Elected officials and women’s rights and labor advocates gathered in Lower Manhattan Tuesday to rally around the issue of equal pay.

March 14 is the symbolic date showing how far into the year women in the U.S. have to work to earn the same amount as men from the previous year.

In New York state, women earned 88.2 cents for every dollar that a man made in 2021, according to a new state report. For women of color, that number decreases — Black women earned 67.8 cents, and Latina women earned 62.9 cents, for every dollar that a white, non-Hispanic man earned.

“New York City would not be the city it is without the care and labor women have and continue to provide, so it is critical that women legislators like myself stand together with our partners in labor and advocacy to fight against this narrative that women’s work is not worth equal pay,” Councilmember Amanda Farías, co-chair of the women’s caucus, said Tuesday. 

Last month, the City Council passed a legislative package of bills addressing pay equity, including a bill strengthening the Pay Equity Law from 2019 by requiring the Department of Citywide Administrative Services to collect and provide additional employment and pay data to the council on a yearly basis.

“This is an accountability bill and this is an opportunity for the City Council to hold the administration accountable,” Councilmember Farah Louis, co-chair of the women’s caucus and sponsor of that bill, said.

The state report, issued by Gov. Kathy Hochul’s office Tuesday, indicated that in New York, the gender pay gap over the course of a 40-year career would amount to $350,360 in diminished lifetime earnings, with an even wider loss for women of color.

The report found that the pivot to remote learning and child care closures during the pandemic severely impacted access to child care, a longstanding factor contributing to unequal pay for working women.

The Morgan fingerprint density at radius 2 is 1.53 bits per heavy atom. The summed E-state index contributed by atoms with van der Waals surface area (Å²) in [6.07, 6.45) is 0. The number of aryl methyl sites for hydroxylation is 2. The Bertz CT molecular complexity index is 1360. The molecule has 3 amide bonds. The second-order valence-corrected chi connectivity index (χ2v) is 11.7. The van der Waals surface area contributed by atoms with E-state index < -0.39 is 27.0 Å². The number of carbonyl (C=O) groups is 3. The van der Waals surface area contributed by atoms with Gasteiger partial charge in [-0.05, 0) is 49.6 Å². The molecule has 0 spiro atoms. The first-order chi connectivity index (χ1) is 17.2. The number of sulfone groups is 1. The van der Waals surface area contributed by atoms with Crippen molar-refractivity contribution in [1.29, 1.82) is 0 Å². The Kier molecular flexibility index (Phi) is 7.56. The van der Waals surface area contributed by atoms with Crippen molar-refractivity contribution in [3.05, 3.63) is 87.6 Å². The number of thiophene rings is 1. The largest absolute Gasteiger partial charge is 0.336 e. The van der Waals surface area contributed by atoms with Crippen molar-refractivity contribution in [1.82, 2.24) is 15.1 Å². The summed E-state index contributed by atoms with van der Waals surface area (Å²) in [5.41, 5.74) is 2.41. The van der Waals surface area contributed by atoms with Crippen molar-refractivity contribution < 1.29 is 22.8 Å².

Women’s participation in the labor force dropped from 59.3% to 58.9% from 2019 to 2021, while the unemployment rate nearly doubled from 4.2% to 8.2%, according to the report. The number of unemployed women in 2021 increased to more than 405,000, up from 207,000 in 2019.

The report noted that even a temporary exit from the workforce can have significant long-term financial implications. It also noted "long-standing gender inequities and social norms" that women "do the majority of child care and unpaid labor,” as well as the gender pay gap directly leading to more women leaving the workforce, since the person making less in a household tends to be the one to leave the workforce.

"Far too many women in the workforce are still being denied equal pay for equal work, and as New York's first woman governor, I am determined to make things right,” Hochul wrote in a statement. “My administration is fully committed to closing the gender wage gap, especially for the single mothers and women of color who are disproportionately affected, because better working conditions for women means a stronger, fairer economy for all."

Elected officials emphasized the city’s need to do more to move this issue forward, including filling the city’s job vacancies

According to a city comptroller report released last week, municipal employee retention and recruitment continues to be a significant concern for the city, impacting overall effectiveness of services. 

For instance, the Department of Social Services has a 20% vacancy rate and is meeting only 42% of its goals, and only 47% of its target goals improved over the past year, according to the report.

Since women often bear the brunt of domestic work, the lack of access to services such as housing vouchers from the Department of Housing Preservation and Development, or obtaining food stamps under the Human Resources Administration, directly impacts women’s ability to participate in the workforce.

“It's not only about filling the vacancy to fill the pocket of the people that can be in those positions, but also the economic inequities that are happening in our neighborhoods because people can't get the services they need met,” Farías said.

For the first time in the city’s history, a majority of City Council seats are held by women, and officials pointed to that as one of the reasons the package of bills passed last month. They also emphasized that more work needs to be done.

“We continue to convene here every year to commemorate Equal Pay Day,” City Council Speaker Adrienne Adams said. “We still are not making a dollar, ladies, there's something very, very wrong with that.”